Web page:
WASHINGTON (Reuters) - Myanmar opposition leader Aung San Suu Kyi met President Barack Obama at the White House and received the highest congressional award on Wednesday.
Suu Kyi, making a coast-to-coast U.S. tour, held private talks with Obama in the Oval Office after being feted by lawmakers in the ornate U.S. Capitol, where she was presented with the Congressional Gold Medal for her long fight for democracy in a country ruled by army generals since 1962.
“This is one of the most moving days of my life, to be here in a house undivided, a house joined together to welcome a stranger from a distant land,” she said.
“Among all these faces are some I saw while I was under house arrest, and some I saw after I was released from house arrest,” said Suu Kyi, acknowledging strong support from U.S. lawmakers during her 17 years of house arrest.
The Oval Office setting for the first meeting between the two Nobel Peace laureates afforded Suu Kyi’s visit some of the trappings normally reserved for visiting foreign presidents and prime ministers.
But the White House, apparently treading carefully lest they allow the Suu Kyi events upstage Myanmar’s government, kept the meeting low-key. News photographers were allowed in briefly but not television cameras or print reporters. Obama and Suu Kyi met for about half an hour.
Obama, seeking re-election in November, seized the chance to meet Suu Kyi on the second day of her U.S. tour. The encounter could help him highlight what many see as a foreign policy accomplishment of his administration in helping to push Myanmar’s generals onto the path of democratic change.
The president expressed his admiration for Suu Kyi’s courage and personal sacrifice in championing democracy and human rights over the years, the White House said in a statement after the meeting.
Obama welcomed the Asian nation’s democratic transition and the recent progress made by Suu Kyi’s National League for Democracy Party and President Thein Sein, the White House said.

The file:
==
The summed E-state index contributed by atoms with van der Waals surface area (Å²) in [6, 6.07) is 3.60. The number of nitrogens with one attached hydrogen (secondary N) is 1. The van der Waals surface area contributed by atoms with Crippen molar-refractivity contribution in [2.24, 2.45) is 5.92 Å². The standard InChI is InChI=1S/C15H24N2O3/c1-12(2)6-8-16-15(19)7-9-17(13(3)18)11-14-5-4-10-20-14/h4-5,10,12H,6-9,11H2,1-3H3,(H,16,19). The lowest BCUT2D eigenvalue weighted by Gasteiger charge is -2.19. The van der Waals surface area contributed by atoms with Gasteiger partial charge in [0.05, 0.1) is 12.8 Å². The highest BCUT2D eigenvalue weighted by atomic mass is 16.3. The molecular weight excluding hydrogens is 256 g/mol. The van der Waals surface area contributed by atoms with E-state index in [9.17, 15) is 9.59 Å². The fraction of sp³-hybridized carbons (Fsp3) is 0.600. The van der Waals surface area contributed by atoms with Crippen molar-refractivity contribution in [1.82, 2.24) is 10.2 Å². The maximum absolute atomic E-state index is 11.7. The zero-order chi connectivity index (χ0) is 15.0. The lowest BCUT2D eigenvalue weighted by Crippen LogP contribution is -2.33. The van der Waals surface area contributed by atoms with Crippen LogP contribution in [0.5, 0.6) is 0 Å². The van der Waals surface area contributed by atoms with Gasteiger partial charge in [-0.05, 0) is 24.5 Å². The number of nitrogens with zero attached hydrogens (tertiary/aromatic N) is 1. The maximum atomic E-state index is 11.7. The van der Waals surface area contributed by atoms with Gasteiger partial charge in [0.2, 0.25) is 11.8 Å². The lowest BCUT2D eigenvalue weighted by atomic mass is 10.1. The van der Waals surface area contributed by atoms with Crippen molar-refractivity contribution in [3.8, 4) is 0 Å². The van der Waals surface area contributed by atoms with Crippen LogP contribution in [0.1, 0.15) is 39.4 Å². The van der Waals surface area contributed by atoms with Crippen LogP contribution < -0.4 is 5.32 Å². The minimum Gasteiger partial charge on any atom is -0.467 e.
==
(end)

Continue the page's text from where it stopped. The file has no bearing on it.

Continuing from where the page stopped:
At her congressional medal ceremony, both Suu Kyi and Secretary of State Hillary Clinton acknowledged the presence in the audience of a minister representing Myanmar’s president and the country’s new ambassador in Washington.
“This task has been made possible by the reform measures instituted by President Thein Sein,” said Suu Kyi in her acceptance speech.
Earlier on Wednesday, the United States removed sanctions that blocked any U.S. assets of Thein Sein and the speaker of Myanmar’s lower house of parliament and that generally barred American companies from dealing with them.
Thein Sein and lower house speaker Shwe Mann, once members of the former military junta who have won international praise for driving reforms in the 18 months since the military ceded power to a quasi-civilian government, were both removed from the U.S. Treasury’s list of “specially designated nationals.”
Thein Sein will visit New York for the annual U.N. General Assembly next week, when he is expected to meet senior U.S. officials.
U.S. lawmakers and officials who turned out to honor Suu Kyi expressed amazement - some tearing up - that she had made the journey from house arrest to Washington.
“I might have hoped, but I’m not sure I expected, that one day I would have the honor of welcoming my personal hero, Aung San Suu Kyi, to the Congress of the United States,” said Republican Senator John McCain.
Clinton said she expected change to come in the country also known as Burma, but did not know how long it would take.
“It’s almost too delicious to believe, my friend, that you are here in the rotunda of our great capitol, the centerpiece of our democracy as an elected member of your parliament,” she said.
The solemn ceremony was sprinkled with lighter moments, as Clinton related a trip to Myanmar last year, where she quoted the speaker of the lower house of parliament as saying, “Help us learn how to be a democratic congress, a parliament.”
“He went on to tell me that they were trying to teach themselves by watching old segments of The West Wing,” Clinton said, referring to the fictional U.S. television series about presidential politics. “I said, ‘I think we can do better than that, Mr. Speaker.’”
Suu Kyi won the 1991 Nobel Peace Prize for championing democracy in opposition to the military junta that held her under house arrest for years. Her last stay in the United States was in the 1970s as a United Nations employee.
Suu Kyi’s election to parliament in April helped to transform the pariah image of Myanmar and persuade the West to begin rolling back sanctions after a year of dramatic reforms, including the release of about 700 political prisoners in amnesties between May 2011 and July.
Obama won the Nobel Peace Prize in 2009, early in his term with no concrete foreign policy successes on his record, leading critics to say he was rewarded mostly for eloquent speech-making.
Additional reporting by Paul Eckert, Arshad Mohammed, Andrew Quinn and Mark Felsenthal; editing by Mohammad Zargham